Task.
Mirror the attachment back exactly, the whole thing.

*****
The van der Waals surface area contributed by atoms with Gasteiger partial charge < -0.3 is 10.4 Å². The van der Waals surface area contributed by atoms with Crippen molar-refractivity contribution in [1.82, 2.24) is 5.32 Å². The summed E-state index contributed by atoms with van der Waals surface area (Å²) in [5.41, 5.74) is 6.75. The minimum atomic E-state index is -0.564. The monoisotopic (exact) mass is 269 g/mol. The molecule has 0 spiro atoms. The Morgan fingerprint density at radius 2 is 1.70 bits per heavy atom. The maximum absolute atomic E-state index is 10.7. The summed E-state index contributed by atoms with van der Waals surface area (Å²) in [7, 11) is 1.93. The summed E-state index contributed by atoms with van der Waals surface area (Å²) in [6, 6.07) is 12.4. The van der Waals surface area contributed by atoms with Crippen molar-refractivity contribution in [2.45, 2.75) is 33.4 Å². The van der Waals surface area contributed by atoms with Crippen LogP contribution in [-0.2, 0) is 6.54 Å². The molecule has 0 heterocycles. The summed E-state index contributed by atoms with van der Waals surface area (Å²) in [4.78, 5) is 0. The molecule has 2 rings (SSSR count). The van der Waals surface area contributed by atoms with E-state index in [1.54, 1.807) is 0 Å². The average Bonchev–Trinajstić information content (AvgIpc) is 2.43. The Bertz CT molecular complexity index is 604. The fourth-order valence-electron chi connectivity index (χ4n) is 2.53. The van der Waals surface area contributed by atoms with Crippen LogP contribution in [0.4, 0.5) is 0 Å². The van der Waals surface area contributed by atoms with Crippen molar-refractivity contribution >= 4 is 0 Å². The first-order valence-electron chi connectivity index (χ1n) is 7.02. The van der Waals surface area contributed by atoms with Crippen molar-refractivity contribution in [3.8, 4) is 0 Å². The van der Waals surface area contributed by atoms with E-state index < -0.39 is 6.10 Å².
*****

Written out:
The van der Waals surface area contributed by atoms with Gasteiger partial charge < -0.3 is 10.4 Å². The van der Waals surface area contributed by atoms with Crippen molar-refractivity contribution in [1.82, 2.24) is 5.32 Å². The summed E-state index contributed by atoms with van der Waals surface area (Å²) in [5.41, 5.74) is 6.75. The minimum atomic E-state index is -0.564. The monoisotopic (exact) mass is 269 g/mol. The molecule has 0 spiro atoms. The Morgan fingerprint density at radius 2 is 1.70 bits per heavy atom. The maximum absolute atomic E-state index is 10.7. The summed E-state index contributed by atoms with van der Waals surface area (Å²) in [7, 11) is 1.93. The summed E-state index contributed by atoms with van der Waals surface area (Å²) in [6, 6.07) is 12.4. The van der Waals surface area contributed by atoms with Crippen molar-refractivity contribution in [2.45, 2.75) is 33.4 Å². The van der Waals surface area contributed by atoms with Crippen LogP contribution in [-0.2, 0) is 6.54 Å². The molecule has 0 heterocycles. The summed E-state index contributed by atoms with van der Waals surface area (Å²) in [4.78, 5) is 0. The molecule has 2 rings (SSSR count). The van der Waals surface area contributed by atoms with E-state index in [1.54, 1.807) is 0 Å². The average Bonchev–Trinajstić information content (AvgIpc) is 2.43. The Bertz CT molecular complexity index is 604. The fourth-order valence-electron chi connectivity index (χ4n) is 2.53. The van der Waals surface area contributed by atoms with Crippen LogP contribution in [0.4, 0.5) is 0 Å². The van der Waals surface area contributed by atoms with Crippen molar-refractivity contribution >= 4 is 0 Å². The first-order valence-electron chi connectivity index (χ1n) is 7.02. The van der Waals surface area contributed by atoms with Crippen molar-refractivity contribution in [3.8, 4) is 0 Å². The van der Waals surface area contributed by atoms with E-state index < -0.39 is 6.10 Å².